Jörg Widmann (born 1973 in Munich), is widely acclaimed as both a composer of fierce originality and a soloist of great resourcefulness. As a chamber musician he frequently performs with artists including Tabea Zimmermann, András Schiff, Kim Kashkashian, Helene Grimaud and Heinz Holliger. A number of fellow composers – including Holliger, Wolfgang Rihm and Aribert Reimann – have dedicated works to him. Meanwhile his own works have been premiered by distinguished interpreters: Pierre Boulez, for instance, gave the first performance of Widmann’s orchestral work “Armonica” with the Vienna Philharmonic, and Mariss Jansons directed the Symphonieorchester des Bayerischen Rundfunks in a first performance of his Beethoven tribute “Con brio”.
Widmann, who studied composition with Kay Westermann from the age of 11, subsequently making further studies with Wilfried Hiller, Hans Werner Henze, Heiner Goebbels and Wolfgang Rihm, has an expansive understanding of the structural and sound-colour possibilities of the music of our time. It has served him well both in his own writing and in his responses to the music of others.
After a well-received ECM debut as soloist last year on Erkki-Sven Tüür’s concerto “Noēsis” (where he was heard alongside his violinist sister Carolin Widmann) now comes a portrait album that addresses Widmann’s creativity as composer and player.
Christoph Poppen conducts the Deutsche Radio Philharmonie in two major works of broad scope: “Messe” for large orchestra and “Elegie” for clarinet and orchestra. In between are the Fünf Bruchstücke from 1997, fascinating miniatures that find Widmann the clarinettist in speeding dialogues with Heinz Holliger, the latter making his recording debut as pianist. The Fünf Bruchstücke belong among Widmann’s first published works and also among several he has written to explore and extend the potentialities of his own instrument.
With small or large instrumental forces, Widmann’s work retains its power. As Markus Fein has written, “Whoever encounters the music of Jörg Widmann for the first time is astonished at its directness and intensity…The music breaks like a raging torrent over the listener.”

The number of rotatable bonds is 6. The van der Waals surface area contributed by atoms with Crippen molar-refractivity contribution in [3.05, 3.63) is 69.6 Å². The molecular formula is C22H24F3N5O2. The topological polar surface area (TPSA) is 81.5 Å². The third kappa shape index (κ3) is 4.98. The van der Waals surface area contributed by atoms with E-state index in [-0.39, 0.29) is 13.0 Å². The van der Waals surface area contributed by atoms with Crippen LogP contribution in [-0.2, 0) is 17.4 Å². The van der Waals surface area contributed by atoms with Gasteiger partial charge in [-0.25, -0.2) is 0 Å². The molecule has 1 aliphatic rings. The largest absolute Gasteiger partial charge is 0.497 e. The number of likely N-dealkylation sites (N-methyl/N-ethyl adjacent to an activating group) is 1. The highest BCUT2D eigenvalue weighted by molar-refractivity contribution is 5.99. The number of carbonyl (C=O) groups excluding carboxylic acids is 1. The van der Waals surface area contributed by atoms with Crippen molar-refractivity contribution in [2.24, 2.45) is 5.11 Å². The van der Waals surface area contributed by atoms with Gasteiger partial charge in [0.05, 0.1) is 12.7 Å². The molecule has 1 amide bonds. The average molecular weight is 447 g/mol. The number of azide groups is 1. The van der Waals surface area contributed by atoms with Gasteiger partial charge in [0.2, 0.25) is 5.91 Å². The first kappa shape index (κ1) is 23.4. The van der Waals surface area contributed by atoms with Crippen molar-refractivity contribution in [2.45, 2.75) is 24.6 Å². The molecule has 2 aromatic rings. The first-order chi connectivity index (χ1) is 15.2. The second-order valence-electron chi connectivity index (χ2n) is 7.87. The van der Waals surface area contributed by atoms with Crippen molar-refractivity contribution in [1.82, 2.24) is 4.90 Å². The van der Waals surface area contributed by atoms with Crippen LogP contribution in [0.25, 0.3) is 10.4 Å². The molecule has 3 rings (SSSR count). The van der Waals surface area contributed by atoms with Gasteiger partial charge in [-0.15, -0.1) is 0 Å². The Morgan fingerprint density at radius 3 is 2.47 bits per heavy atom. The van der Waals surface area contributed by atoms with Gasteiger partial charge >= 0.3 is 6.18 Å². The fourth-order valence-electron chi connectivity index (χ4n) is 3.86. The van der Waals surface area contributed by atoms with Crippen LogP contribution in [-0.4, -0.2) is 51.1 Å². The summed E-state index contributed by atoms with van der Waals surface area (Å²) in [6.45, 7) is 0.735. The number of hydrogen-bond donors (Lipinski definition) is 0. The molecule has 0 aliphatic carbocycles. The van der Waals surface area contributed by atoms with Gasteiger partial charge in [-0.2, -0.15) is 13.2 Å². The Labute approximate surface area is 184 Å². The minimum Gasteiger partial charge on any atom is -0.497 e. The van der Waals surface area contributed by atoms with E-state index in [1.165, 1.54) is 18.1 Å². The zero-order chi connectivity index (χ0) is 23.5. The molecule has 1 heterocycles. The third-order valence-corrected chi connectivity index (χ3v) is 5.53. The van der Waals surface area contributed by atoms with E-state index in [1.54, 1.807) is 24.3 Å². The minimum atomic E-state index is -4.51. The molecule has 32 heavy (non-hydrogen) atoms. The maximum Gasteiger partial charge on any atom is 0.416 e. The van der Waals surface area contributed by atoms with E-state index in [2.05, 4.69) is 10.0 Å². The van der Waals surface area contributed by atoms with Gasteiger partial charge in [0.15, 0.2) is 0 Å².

Jörg Widmann has received many awards for his work including the Arnold Schoenberg Prize of the Vienna Schoenberg Centre, the Claudio Abbado Composition Award, the SWR Composition Award, the Elise L. Stoeger Prize of the Lincoln Center Chamber music Society, New York, and more.
Concerts with Widmann’s music in 2011 include a programme of his works with the Collegium Novum Zürich at the Luxemburg Philharmonie on April 8. His music was chosen to open the Brahms Tage in Baden-Baden in May. Also in May, Franz Welser-Möst conducts the Cleveland Orchestra on a US tour playing Widmann’s Flute Concerto, with Joshua Smith as soloist. For other dates in Widmann’s crowded itinerary, visit his web site at http://www.joergwidmann.com/.
A number of major compositions are in preparation and important premieres next year (2012) will include performances of Jörg Widmann’s “Teufel Amor” with the Vienna Philharmonic under Antonio Pappano in April, new piano music with András Schiff in Carnegie Hall in May, a piano concerto with Yefim Bronfman and the Berlin Philharmonic under Simon Rattle in September, and a new opera with Kent Nagano conducting at the Bayerische Staatsoper in October.
Jörg Widmann is currently Professor of Composition and Professor of Clarinet at the Freiburg Staatliche Hochschule für Musik. His thoughts on music-making can be further explored in a book of interviews published by the Edition Neu Zeitschrift für Musik: “Im Sog der Klänge: Gespräche mit dem Komponisten Jörg Widmann.”
Christoph Poppen is well-known to ECM New Series listeners for his exemplary work with the Munich Chamber Orchestra on recordings of music of Hartmann, Bach, Webern, Silvestrov, Gubaidulina, Mansurian, Scelsi and Barry Guy, and also for his revelatory collaboration with the Hilliard Ensemble in “Morimur”. In 2007 he became the leader of the Deutsche Radio Philharmonie Saarbrücken / Kaiserslautern. The ensemble resulted from the merger between two distinguished radio orchestras in the west of Germany in summer 2007: Rundfunkorchester Kaiserslautern from the Palatia region and the Rundfunksymphonieorchester des Saarländischen Rundfunks, based in Saarbrücken. The first ECM CD from Poppen and the German radio Philharmonic was “Triptychon”, exploring the music of Frank Martin. “Superbly performed … The newly created German Radio Philharmonic Orchestra responds very effectively to Christoph Poppen’s incisive conducting.” - , BBC Music Magazine